Diane has been recruiting Nurses and Midwives for 16 years. Having worked as a Nurse/Midwife in New Zealand, Australia, UK and the Middle East she understands what it is like to work and live in different countries.
Diane enjoys assisting Nurses and Midwives to move across the ditch and make sure the transition to new work experience is seamless. It can be a stressful moving abroad especially with the pressure of starting a new job. We want to make sure the transition is easy without any last-minute hiccups.
Diane will be answering some questions about the importance of getting vaccinated before starting work to ensure you have the best chance of getting work.
What’s the biggest issue that stops nurses from getting work quickly?
Vaccinations! I can’t say it enough! It’s easy to let things slip your mind especially when you’re worrying about AHPRA registration and your Working Holiday Visa, BUT vaccinations are up there with equal importance. You can’t work without your AHPRA, visa OR vaccinations.
Who requires these vaccines?
The Government Department of Health has implemented the vaccination requirements. Keep in mind this is to protect the patients but also YOU. All of us have a shared goal to minimise the spread of disease and that includes agency nurses. You must have proof of your vaccinations and verbal assurances won’t be accepted as proof.
Can I have the vaccinations when I arrive?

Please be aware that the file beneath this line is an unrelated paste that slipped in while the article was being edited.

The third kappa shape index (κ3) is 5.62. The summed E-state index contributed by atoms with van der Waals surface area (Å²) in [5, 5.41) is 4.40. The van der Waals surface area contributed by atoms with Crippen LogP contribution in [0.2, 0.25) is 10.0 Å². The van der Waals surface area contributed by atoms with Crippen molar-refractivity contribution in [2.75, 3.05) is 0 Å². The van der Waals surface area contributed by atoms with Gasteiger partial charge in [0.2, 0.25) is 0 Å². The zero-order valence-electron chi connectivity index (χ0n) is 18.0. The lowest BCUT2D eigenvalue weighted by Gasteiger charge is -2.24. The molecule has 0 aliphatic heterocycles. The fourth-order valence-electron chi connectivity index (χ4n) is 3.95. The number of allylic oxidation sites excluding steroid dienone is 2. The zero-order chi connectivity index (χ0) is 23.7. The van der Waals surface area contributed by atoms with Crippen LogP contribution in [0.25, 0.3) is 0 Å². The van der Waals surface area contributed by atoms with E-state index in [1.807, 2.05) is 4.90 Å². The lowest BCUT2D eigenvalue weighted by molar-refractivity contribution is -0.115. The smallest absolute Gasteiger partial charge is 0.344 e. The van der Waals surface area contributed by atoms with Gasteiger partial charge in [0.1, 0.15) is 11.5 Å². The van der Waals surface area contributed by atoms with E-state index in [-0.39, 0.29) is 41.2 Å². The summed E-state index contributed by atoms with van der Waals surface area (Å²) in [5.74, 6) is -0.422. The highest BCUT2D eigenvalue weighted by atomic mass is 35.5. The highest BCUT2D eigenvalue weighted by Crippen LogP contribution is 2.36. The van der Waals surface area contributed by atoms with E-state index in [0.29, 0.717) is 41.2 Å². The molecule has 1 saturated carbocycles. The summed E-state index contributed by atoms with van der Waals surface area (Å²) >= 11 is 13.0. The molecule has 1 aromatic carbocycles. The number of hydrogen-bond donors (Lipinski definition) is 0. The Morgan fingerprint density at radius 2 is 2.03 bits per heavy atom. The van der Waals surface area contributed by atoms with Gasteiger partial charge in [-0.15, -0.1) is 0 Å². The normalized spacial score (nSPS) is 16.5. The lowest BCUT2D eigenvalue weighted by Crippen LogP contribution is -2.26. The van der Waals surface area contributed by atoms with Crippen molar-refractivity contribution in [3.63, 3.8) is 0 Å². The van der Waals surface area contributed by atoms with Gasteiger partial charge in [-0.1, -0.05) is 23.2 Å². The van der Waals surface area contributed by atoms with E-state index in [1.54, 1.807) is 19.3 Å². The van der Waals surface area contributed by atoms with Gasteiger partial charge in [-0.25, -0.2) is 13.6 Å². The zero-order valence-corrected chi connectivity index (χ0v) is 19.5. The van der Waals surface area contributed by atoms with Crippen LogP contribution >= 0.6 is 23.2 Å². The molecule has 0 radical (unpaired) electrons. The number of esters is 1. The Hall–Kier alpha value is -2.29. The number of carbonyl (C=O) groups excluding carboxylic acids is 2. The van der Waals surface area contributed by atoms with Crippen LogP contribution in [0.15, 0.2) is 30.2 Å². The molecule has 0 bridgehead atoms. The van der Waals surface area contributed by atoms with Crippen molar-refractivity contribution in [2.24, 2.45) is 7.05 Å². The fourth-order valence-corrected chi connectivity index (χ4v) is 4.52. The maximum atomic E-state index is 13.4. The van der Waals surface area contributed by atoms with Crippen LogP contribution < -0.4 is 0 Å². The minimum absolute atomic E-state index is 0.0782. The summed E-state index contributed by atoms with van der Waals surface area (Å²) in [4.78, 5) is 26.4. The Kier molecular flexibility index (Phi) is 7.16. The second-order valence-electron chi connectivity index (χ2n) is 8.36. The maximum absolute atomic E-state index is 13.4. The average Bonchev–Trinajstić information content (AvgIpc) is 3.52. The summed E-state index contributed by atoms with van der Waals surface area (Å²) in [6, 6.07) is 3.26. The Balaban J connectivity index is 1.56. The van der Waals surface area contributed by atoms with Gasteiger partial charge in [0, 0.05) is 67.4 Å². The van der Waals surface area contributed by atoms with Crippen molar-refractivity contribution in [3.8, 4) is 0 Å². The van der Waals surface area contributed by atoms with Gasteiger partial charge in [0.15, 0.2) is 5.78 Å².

I would recommend you complete your vaccinations and serology in your home country. It will empty your piggy bank very quickly if you wait until you arrive in Australia. It will also delay starting work.
All international nurses, excluding New Zealand nurses (which has the same strain as Australia), must have the flu vaccination in Australia because of the different flu seasons. The flu vaccines are easy to access and can be done as some of the nation’s chain store pharmacies such as Terry White, Nizagara Australia, Priceline Pharmacy or a local GP. The cost is around $20 with or without a Medicare Card (Australian Publicly funded Health Care System).
I’ve already had my immunisations; do I need to have them again?
Vaccinations must have been given within the last 10 years. If you’re like me and your paperwork disappears to the land of lost washing machine socks, you can provide serology results to prove immunity. Your serology results need to be within the last 10 years.
You have to remind yourself how lucky we are to live in a time where we have the means to protect ourselves and prevent diseases which not so long ago killed millions.